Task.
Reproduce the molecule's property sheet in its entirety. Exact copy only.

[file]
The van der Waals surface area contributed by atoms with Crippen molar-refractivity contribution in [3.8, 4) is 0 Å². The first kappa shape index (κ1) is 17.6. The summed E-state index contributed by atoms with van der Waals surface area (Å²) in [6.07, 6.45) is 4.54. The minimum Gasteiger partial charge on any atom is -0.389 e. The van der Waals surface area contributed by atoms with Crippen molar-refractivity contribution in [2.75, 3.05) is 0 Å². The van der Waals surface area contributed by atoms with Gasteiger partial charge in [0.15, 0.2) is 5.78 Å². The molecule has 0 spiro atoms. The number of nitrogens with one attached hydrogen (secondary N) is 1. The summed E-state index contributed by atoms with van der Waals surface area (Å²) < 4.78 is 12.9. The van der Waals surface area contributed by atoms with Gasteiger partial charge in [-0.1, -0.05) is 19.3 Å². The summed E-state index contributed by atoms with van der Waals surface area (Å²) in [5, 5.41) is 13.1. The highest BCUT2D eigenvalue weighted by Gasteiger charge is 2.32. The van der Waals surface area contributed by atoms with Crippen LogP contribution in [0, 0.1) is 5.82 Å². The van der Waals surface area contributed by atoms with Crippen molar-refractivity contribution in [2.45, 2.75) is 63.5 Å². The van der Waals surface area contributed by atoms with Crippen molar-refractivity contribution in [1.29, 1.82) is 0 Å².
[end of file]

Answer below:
The van der Waals surface area contributed by atoms with Crippen molar-refractivity contribution in [3.8, 4) is 0 Å². The first kappa shape index (κ1) is 17.6. The summed E-state index contributed by atoms with van der Waals surface area (Å²) in [6.07, 6.45) is 4.54. The minimum Gasteiger partial charge on any atom is -0.389 e. The van der Waals surface area contributed by atoms with Crippen molar-refractivity contribution in [2.75, 3.05) is 0 Å². The van der Waals surface area contributed by atoms with Gasteiger partial charge in [0.15, 0.2) is 5.78 Å². The molecule has 0 spiro atoms. The number of nitrogens with one attached hydrogen (secondary N) is 1. The summed E-state index contributed by atoms with van der Waals surface area (Å²) < 4.78 is 12.9. The van der Waals surface area contributed by atoms with Gasteiger partial charge in [-0.1, -0.05) is 19.3 Å². The summed E-state index contributed by atoms with van der Waals surface area (Å²) in [5, 5.41) is 13.1. The highest BCUT2D eigenvalue weighted by Gasteiger charge is 2.32. The van der Waals surface area contributed by atoms with Crippen LogP contribution in [0, 0.1) is 5.82 Å². The van der Waals surface area contributed by atoms with Crippen molar-refractivity contribution in [2.45, 2.75) is 63.5 Å². The van der Waals surface area contributed by atoms with Crippen molar-refractivity contribution in [1.29, 1.82) is 0 Å².